Today's poem is by Jeanne Marie Beaumont

To Avoid a White Day

Death settles nothing. Let's get that straight.
Those who went down anxious, mad, betrayed
Are haunters who dwell now in real estate
Like raucous squatters. On most days
Their dysfunction is familiar, quirky,
Quaint: trips on the steps, switch-play with lights.
Clumsily they drop small items out among
The living then withdraw, an unnerved throng.
A peripheral glancing shudder? Soon it's gone.

But on white days, they're wound up to a frenzy.
Bad to worse it goes from shrieks to smashing chairs,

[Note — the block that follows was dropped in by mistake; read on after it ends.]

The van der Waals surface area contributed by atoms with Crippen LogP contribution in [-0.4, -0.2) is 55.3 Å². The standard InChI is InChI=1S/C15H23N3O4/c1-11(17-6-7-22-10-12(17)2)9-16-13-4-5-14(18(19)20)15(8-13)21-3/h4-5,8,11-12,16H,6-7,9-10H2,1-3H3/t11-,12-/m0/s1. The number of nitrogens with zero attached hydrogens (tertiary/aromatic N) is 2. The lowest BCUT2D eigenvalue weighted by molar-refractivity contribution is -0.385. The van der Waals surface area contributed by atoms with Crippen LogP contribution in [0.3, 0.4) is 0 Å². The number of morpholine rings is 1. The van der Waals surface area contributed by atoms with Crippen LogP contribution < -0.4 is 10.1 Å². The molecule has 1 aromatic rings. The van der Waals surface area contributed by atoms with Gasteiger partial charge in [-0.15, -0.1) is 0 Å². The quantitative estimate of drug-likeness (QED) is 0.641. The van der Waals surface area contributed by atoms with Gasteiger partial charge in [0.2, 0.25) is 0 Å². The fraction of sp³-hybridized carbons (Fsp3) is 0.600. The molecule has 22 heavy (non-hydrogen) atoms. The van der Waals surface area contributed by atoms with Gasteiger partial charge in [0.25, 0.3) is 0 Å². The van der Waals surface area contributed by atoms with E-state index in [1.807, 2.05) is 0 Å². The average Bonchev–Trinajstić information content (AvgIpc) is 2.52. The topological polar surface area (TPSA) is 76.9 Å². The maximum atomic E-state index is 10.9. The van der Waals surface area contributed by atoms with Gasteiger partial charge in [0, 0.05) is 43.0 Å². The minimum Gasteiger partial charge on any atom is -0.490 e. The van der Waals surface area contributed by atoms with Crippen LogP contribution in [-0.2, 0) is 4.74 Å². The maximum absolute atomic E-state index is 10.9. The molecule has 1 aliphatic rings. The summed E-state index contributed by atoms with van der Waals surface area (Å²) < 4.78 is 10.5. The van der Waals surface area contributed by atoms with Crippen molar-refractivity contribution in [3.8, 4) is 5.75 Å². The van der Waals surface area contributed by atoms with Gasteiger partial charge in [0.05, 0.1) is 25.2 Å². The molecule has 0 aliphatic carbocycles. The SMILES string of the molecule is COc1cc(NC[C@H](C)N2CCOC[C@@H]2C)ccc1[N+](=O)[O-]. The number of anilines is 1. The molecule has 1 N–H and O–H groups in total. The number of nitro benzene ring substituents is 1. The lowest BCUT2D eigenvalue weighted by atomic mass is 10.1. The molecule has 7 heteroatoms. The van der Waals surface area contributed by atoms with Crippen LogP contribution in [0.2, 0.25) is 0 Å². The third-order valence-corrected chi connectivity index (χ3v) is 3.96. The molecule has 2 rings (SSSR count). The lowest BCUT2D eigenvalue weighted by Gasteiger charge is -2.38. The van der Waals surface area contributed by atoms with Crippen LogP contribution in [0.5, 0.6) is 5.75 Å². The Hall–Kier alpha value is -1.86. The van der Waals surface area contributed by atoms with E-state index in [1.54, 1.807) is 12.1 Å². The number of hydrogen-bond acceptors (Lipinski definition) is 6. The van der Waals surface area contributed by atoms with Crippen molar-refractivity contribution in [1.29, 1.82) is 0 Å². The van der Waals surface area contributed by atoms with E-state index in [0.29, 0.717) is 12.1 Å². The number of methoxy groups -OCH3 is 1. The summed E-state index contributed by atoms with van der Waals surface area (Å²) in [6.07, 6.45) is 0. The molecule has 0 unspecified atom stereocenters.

Botched entries and brash topples down the stairs.
On such days they appear in coats of plastery
Whitewash that disfigure each bleak soul.
Should you spot them then, you'd do best not
To stare, linger, try to interfere — no!
Guard tight your rose of vibrancy as you
Slip past their riot's nest. Let them rot.

Copyright © 2016 Jeanne Marie Beaumont All rights reserved
from The Manhattan Review
Reprinted by Verse Daily® with permission

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